2. The Southern Governors Conference, the Southeastern Association of Railroad and Utilities Commissioners, the City of Cincinnati, and the Secretary of Agriculture of the United States intervened as plaintiffs and adopted the position of Southern. The Department *576 of Justice filed an answer in which it admitted certain of the allegations of Southern. The Louisville and Nashville Railroad Company and other principal railroads serving the southeastern states of the United States filed an intervening complaint seeking review of the Commission's Report and Order in part.

Numerous protestants in the proceedings before the Commission intervened in this action as defendants including Archer-Daniels-Midland Company; Cargill, Incorporated; Central Soya Company, Inc.; The Merchants Company, Morris Grain Corporation; State Corporation Commission of Kansas; Tennessee Valley Authority; City of Guntersville, Alabama; O. J. Walls, doing business as O. J. Walls Company; John D. Bagwell Farms & Hatchery, Inc.; Southeastern Association of Local Grain Producers, Processors, Merchandisers and Consumers; Tennessee River and Tributaries Association; Waterways Freight Bureau; and The American Waterways Operators, Inc.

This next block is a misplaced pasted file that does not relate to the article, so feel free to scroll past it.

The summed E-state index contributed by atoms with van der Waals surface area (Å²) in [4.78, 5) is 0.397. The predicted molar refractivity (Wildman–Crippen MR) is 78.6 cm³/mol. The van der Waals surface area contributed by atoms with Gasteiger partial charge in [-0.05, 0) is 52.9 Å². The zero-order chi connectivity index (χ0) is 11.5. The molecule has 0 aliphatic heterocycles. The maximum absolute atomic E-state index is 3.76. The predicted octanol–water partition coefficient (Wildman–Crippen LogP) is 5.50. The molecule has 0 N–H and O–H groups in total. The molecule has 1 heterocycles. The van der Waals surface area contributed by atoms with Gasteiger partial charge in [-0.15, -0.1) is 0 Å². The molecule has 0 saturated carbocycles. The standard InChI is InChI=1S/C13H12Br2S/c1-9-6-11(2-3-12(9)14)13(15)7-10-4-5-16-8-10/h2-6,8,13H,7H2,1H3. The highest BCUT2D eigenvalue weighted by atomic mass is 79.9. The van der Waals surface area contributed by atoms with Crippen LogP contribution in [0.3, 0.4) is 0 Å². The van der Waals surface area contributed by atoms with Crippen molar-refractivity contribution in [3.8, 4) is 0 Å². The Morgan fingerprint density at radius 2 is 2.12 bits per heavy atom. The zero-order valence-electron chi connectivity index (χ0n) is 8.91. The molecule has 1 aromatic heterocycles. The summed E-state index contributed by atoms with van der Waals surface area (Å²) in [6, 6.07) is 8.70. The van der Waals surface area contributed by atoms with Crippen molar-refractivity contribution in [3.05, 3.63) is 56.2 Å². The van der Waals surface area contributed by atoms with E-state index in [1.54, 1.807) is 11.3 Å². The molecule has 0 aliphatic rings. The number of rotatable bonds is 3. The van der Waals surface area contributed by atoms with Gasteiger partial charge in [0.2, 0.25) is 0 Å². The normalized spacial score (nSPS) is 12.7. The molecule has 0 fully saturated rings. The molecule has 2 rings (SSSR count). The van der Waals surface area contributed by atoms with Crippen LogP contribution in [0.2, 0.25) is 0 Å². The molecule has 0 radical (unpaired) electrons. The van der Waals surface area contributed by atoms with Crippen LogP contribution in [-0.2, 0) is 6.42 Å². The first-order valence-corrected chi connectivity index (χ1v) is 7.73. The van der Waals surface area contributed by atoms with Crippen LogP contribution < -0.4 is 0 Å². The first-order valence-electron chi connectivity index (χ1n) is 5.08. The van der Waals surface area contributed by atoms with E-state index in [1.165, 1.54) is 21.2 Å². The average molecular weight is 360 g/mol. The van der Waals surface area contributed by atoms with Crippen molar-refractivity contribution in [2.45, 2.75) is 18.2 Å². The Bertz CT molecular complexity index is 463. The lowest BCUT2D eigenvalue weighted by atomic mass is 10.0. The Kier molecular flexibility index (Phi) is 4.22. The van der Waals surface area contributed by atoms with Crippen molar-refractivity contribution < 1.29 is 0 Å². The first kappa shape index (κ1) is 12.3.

3. The proceedings before the Commission arose from the proposal of Southern to reduce rates on shipments of grain by an average of sixty (60%) percent to specified points in the Southeast. The reduced rates would apply only to multiple car shipments of not less than 450 tons of grain from one consignor to one consignee on one bill of lading. The rates were for bare transportation service only and would not cover transit privileges, absorption of connecting line switching charges, and the usual free time for loading and unloading.